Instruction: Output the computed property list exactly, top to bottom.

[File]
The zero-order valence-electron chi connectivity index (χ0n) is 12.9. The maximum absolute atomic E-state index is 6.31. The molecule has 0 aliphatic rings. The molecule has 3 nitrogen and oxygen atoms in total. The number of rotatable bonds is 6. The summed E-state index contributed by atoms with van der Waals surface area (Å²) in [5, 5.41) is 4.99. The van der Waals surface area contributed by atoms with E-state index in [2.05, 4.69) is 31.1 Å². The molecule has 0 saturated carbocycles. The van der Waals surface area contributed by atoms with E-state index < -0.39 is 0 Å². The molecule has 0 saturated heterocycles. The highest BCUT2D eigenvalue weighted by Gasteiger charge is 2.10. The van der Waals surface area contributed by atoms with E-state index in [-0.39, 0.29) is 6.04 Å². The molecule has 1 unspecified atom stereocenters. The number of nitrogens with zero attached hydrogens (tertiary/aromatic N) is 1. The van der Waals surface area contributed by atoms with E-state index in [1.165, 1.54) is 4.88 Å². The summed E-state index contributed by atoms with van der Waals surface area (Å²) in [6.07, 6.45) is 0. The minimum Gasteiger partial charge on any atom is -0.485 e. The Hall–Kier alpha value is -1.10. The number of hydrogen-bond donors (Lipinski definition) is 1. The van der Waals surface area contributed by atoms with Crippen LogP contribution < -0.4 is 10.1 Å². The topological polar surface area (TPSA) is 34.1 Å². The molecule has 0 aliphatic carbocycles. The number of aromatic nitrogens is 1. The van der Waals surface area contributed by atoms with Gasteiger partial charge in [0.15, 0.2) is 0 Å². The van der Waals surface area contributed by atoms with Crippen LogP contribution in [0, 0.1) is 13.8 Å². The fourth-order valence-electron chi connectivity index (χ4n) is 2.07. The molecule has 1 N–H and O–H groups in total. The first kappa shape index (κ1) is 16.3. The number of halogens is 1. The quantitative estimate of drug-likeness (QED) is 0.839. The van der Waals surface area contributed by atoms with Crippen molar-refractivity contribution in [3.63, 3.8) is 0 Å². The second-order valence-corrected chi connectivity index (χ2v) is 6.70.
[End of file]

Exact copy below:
The zero-order valence-electron chi connectivity index (χ0n) is 12.9. The maximum absolute atomic E-state index is 6.31. The molecule has 0 aliphatic rings. The molecule has 3 nitrogen and oxygen atoms in total. The number of rotatable bonds is 6. The summed E-state index contributed by atoms with van der Waals surface area (Å²) in [5, 5.41) is 4.99. The van der Waals surface area contributed by atoms with E-state index in [2.05, 4.69) is 31.1 Å². The molecule has 0 saturated carbocycles. The van der Waals surface area contributed by atoms with E-state index < -0.39 is 0 Å². The molecule has 0 saturated heterocycles. The highest BCUT2D eigenvalue weighted by Gasteiger charge is 2.10. The van der Waals surface area contributed by atoms with E-state index in [-0.39, 0.29) is 6.04 Å². The molecule has 1 unspecified atom stereocenters. The number of nitrogens with zero attached hydrogens (tertiary/aromatic N) is 1. The van der Waals surface area contributed by atoms with E-state index in [1.165, 1.54) is 4.88 Å². The summed E-state index contributed by atoms with van der Waals surface area (Å²) in [6.07, 6.45) is 0. The minimum Gasteiger partial charge on any atom is -0.485 e. The Hall–Kier alpha value is -1.10. The number of hydrogen-bond donors (Lipinski definition) is 1. The van der Waals surface area contributed by atoms with Crippen LogP contribution < -0.4 is 10.1 Å². The topological polar surface area (TPSA) is 34.1 Å². The molecule has 0 aliphatic carbocycles. The number of aromatic nitrogens is 1. The van der Waals surface area contributed by atoms with Gasteiger partial charge in [0.15, 0.2) is 0 Å². The van der Waals surface area contributed by atoms with Crippen LogP contribution in [0, 0.1) is 13.8 Å². The fourth-order valence-electron chi connectivity index (χ4n) is 2.07. The molecule has 1 N–H and O–H groups in total. The first kappa shape index (κ1) is 16.3. The number of halogens is 1. The quantitative estimate of drug-likeness (QED) is 0.839. The van der Waals surface area contributed by atoms with Crippen molar-refractivity contribution in [3.63, 3.8) is 0 Å². The second-order valence-corrected chi connectivity index (χ2v) is 6.70.